In this regard, the Robert Talbert article was quite a reminder that:

– Learning also happens by the means of listening and observing (remember the long, boring lectures that served as models for your thought processes).

– Structured thinking and a solid conceptual knowledge are necessary in order to be able to think creatively (remember picasso: “Learn the rules like a pro, so you can break them like an artist”).

– Learning through sharing experience and personal stories help. We love stories, we are stories.

– Tying the contextual dots when introducing the concepts help new neural pathways to be formed, make the knowledge essential, effective and easier to retrieve. Who cares of a knowledge, if it is not retrievable? It does not matter if there is a cake-house in the deep forest, if you can not find it.

I guess particularly the last point is in line with the assumptions of Mark Carnes. The intellectual games help the students to develop new neural pathways and strengthen the already present ones. Yet, at first, you have to learn what the basic concepts are, how the games are played, as James Paul Gee mentions. When there is a stimulation in the brain, the students become no longer interested in other mind-killing/time-wasting tools, as the potatoes happily grow under the fertile soil instead of developing sprouts when they are on a garage.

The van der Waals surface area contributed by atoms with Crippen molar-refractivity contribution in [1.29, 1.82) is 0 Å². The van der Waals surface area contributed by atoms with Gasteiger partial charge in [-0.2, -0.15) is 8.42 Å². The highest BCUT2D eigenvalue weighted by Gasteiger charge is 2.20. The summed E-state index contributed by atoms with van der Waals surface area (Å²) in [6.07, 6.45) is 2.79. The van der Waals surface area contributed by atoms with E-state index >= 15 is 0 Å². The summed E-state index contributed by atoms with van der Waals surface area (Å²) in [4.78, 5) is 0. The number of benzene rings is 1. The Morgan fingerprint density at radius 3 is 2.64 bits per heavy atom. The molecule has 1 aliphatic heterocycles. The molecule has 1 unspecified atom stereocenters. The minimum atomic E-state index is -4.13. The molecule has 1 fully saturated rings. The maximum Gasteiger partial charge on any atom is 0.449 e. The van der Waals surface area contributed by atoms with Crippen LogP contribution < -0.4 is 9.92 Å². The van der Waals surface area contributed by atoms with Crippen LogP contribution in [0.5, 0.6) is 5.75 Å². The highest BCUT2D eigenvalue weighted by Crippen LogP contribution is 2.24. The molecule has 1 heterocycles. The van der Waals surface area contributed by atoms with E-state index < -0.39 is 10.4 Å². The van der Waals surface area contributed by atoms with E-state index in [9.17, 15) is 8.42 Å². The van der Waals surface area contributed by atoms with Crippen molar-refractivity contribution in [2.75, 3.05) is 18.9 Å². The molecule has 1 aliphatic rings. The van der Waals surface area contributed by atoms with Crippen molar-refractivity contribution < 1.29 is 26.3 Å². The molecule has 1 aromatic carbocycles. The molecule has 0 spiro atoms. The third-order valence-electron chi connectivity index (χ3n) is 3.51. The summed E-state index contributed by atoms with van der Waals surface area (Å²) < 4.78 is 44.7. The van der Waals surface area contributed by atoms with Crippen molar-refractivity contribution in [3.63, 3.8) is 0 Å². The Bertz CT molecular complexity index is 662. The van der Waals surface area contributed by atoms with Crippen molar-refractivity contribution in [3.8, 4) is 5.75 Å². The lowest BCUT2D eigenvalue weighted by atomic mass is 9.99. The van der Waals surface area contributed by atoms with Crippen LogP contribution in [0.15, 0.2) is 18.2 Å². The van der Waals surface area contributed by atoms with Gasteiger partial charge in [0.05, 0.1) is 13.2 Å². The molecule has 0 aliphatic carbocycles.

yesim

Sep 19, 2015

w4/ Assessment

The readings and watchings this week helped me to broaden my perspective with regard to assessment in education. I liked the assessment tips provided by Alfie Kohn, particularly the portfolio approach. And I also liked Dan Pink’s formulation of motivation as the collection of three elements: autonomy, mastery and purpose. I feel like, the main take-away from this class is that teaching is a form of art. Instruct your class as if you’re cooking, painting, knitting or sculpturing. Thou instruct your class like you are performing a piece of art.